Personally, I almost always bumble my words in real time. They don’t come out nearly as coherently or smoothly as they sounded in my head when I am face to face with this person with whom I’m having some kind of struggle. I didn’t grow up learning how to express my anger or hurt or how to ask for what I need.
I grew up hiding from conflict, avoiding it like the plague. Love and anger did not compute – in my mind they negated one another. I couldn’t be angry with someone I loved. If they were angry with me, that must mean our relationship is over. Anger has always been a little scary for me – mine as well as others. The silent treatment riles me up - I sometimes provoke just to get some kind of interaction going, even if it isn’t pretty.
Love, my friends, is tough. It’s so much easier (in some ways) to ice someone out, cut them off, be “done” with them. Walk away and stop trying to mend what’s been damaged or heal the hurt.
It takes effort to be willing to muddle through a conversation when both of you are hurting and/or upset. As we learn to take good care of ourselves it can be hard to figure out how to do that AND stay in relationship, honoring that we both have needs and at times those needs might be in conflict.
It takes learning new ways to wait and new ways to communicate in order to reconnect after there’s been a mishap. It’s painful. It’s often ugly, and may involve some tissues, some big sighs, some exasperated gestures or voices. It’s tricky to stay out of defensive posture, hear the other person, while also sharing our thoughts and feelings.
Self-compassion is also critical, as I tend to beat myself up, imagining what a terrible person I must be if this person I love is so upset. I hate hurting people and would far rather blame myself than someone I love. Self-love can be tough.
If we are wise, we allow time and space for each person to think things through, to look at our own stuff, to feel what’s bubbling within us, before we try to come together. However, in the silence, alone with our thoughts, we conjure up stories that may be far worse than what’s really going on. Someone avoids us or doesn’t take our calls, and we give it all sorts of meanings. How quickly we go from sadness and hurt to fear to “F@#& you!” depends on our own personal boiling point or how often we’ve been abandoned before.
I do not believe in “tough love” as too often prescribed for families and friends of loved ones who struggle with mental health issues like substance use, eating disorders, or other problematic behaviors. No, I don’t. These people are already hurting and misunderstood enough. Trust me, they pile onto their own suffering and adding to it is not going to help them heal or change. Just, no.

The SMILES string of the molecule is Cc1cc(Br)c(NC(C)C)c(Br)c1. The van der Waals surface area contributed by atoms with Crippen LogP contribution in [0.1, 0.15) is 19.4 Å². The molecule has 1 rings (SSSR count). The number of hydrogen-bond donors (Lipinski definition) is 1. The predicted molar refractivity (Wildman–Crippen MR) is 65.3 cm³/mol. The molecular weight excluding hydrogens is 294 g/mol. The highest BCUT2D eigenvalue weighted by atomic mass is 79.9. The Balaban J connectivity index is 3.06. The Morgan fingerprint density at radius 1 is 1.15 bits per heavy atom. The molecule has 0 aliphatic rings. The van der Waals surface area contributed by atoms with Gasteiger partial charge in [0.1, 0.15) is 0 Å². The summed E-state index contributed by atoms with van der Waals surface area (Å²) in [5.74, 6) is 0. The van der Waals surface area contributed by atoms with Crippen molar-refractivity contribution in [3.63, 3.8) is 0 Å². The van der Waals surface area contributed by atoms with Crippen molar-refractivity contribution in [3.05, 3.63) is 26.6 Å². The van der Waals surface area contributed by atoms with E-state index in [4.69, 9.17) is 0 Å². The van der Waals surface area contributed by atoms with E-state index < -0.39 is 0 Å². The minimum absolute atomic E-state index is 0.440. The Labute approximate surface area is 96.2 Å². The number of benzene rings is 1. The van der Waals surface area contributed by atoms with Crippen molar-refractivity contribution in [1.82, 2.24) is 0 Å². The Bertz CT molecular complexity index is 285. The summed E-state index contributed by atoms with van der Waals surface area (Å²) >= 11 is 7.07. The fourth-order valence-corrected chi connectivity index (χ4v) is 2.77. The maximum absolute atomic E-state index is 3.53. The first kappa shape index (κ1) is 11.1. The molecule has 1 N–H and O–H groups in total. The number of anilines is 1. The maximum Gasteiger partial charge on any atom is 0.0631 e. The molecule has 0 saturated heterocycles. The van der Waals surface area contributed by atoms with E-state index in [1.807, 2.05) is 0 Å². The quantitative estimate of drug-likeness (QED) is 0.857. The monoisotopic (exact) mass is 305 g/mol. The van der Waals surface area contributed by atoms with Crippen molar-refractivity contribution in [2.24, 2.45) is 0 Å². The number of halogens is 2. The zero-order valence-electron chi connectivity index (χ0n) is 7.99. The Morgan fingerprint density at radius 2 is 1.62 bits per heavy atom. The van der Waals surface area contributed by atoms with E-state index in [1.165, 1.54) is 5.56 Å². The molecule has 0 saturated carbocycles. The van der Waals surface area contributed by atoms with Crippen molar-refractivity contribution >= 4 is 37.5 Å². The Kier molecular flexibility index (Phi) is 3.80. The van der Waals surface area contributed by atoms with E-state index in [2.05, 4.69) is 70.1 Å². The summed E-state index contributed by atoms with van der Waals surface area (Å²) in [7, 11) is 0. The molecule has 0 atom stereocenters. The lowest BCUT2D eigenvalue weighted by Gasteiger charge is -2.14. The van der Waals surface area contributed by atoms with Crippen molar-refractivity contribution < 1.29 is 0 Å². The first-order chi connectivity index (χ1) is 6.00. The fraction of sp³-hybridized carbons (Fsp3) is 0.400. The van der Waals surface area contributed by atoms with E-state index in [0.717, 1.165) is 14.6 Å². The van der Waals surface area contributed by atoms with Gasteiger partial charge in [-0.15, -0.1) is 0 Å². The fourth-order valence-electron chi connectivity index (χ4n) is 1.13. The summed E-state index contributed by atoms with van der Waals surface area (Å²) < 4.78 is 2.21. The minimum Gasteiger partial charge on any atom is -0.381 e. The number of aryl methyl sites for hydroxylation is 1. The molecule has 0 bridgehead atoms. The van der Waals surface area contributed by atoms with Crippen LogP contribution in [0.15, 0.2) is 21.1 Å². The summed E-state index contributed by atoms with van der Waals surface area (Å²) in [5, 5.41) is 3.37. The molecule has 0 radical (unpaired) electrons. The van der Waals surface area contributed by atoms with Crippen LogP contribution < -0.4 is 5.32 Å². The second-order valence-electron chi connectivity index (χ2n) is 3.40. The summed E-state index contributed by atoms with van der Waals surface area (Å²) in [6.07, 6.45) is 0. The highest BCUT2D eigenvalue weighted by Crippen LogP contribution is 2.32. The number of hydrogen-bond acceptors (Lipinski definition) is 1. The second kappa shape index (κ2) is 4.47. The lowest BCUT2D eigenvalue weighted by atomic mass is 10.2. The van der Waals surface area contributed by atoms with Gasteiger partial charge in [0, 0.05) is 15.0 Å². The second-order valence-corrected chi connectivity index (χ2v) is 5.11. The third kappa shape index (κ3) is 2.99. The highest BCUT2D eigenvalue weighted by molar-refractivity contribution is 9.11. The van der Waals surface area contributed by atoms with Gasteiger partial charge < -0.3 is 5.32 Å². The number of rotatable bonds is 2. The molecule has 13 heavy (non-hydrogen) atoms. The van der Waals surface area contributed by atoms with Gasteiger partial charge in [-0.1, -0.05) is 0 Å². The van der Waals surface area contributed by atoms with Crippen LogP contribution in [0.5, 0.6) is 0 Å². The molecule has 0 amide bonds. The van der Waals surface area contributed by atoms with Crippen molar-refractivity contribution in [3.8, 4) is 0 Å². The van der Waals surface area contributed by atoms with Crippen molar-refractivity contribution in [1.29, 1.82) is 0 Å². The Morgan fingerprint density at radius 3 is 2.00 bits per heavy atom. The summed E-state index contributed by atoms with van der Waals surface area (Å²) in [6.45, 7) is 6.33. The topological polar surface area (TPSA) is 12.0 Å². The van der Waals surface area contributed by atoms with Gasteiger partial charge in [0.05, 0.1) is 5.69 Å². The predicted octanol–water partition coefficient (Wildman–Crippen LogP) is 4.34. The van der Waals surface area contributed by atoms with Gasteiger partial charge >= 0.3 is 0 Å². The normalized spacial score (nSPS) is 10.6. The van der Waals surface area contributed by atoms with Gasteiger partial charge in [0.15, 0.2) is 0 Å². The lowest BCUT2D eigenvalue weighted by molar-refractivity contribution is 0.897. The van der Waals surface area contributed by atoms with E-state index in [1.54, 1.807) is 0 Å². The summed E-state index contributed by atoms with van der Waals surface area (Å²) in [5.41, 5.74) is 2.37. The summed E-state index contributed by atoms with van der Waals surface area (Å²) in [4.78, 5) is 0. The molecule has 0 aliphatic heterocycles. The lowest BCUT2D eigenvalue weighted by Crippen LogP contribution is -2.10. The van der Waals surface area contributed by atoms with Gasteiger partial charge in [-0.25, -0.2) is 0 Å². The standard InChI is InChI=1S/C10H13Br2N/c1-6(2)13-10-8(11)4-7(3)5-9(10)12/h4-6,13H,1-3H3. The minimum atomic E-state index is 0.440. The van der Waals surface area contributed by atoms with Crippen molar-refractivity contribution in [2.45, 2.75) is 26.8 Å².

But I do know love is tough. Hanging in there in a way that works for you as well as the other person is tough. We fall in love with our babies and our partners so easily, we may not grasp the reality of the work and care required to stay in relationship with these people as we all grow and change.
I am discovering the gift in the relationships that require extensive work. Each time we make it through another round or problem, we deepen our connection. We add to the evidence that we will last. We learn to trust the relationship, and we remember (at least for a minute) not to take it or this person for granted.
Love is tough. It requires a willingness to be clumsy, a commitment to be honest, an ability to show up and speak up, even when it’s uncomfortable. The ability to take a risk because the relationship matters. It requires that we show up fully and authentically – not pretending that all is ok until we somehow get beyond whatever happened. True friendships and deep relationships require honesty and for each of us to be true to ourselves. I am not interested in superficial connections. I want to dive deep with my people. Diving deep is going to get messy at times.
It's tough. And in the end, it is so worth it. As we grow together, we learn more about one another. If I can begin to look at you and really know and accept that your behaviors make sense (based on your history, your personality, your style, your way of thinking and being), I can more easily accept you and make room for our differences. I can appreciate that we are not the same, and that’s ok. Hopefully you will learn a bit about my wounds, my triggers, my reactions, and my messed-up thinking as we talk things out. We will both realize that everyone acts like an ass at times… including me and including you.
I don’t have to take it all on. Relationships are made up of people. Whatever is going on here, we’ve created it together. We may not have meant to – things are often not personal or intentional, but here we are.
How do we find our way back to the surface to begin again? Together. One moment and one breath at a time. Through reaching out and asking or inviting a conversation. Through allowing space and time for that green light moment to reveal itself. Through finding “our way,” which may not be entirely yours or entirely mine. Getting beyond a need to blame or punish – ourself or the other. Remembering our heart connection and coming with deep compassion and an open heart so that we can reconnect.
Love is tough. It’s not always sunshine and rainbows. It requires deep vulnerability, the courage to say “I am sorry. I was wrong. I wish that hadn’t happened. I don’t ever want to hurt you" (but I likely will if you stick around long enough, because, hey… I’m human and so are you).
Love is not always laughter and joy, even when we think it should be. Life is always happening, and in the end, love is tough...so it endures. Love is the way.
**PLEASE NOTE: Not all relationships are healthy or worth fighting for - if you are being abused in any way, please get the help and support you need to take care of yourself and keep yourself safe.**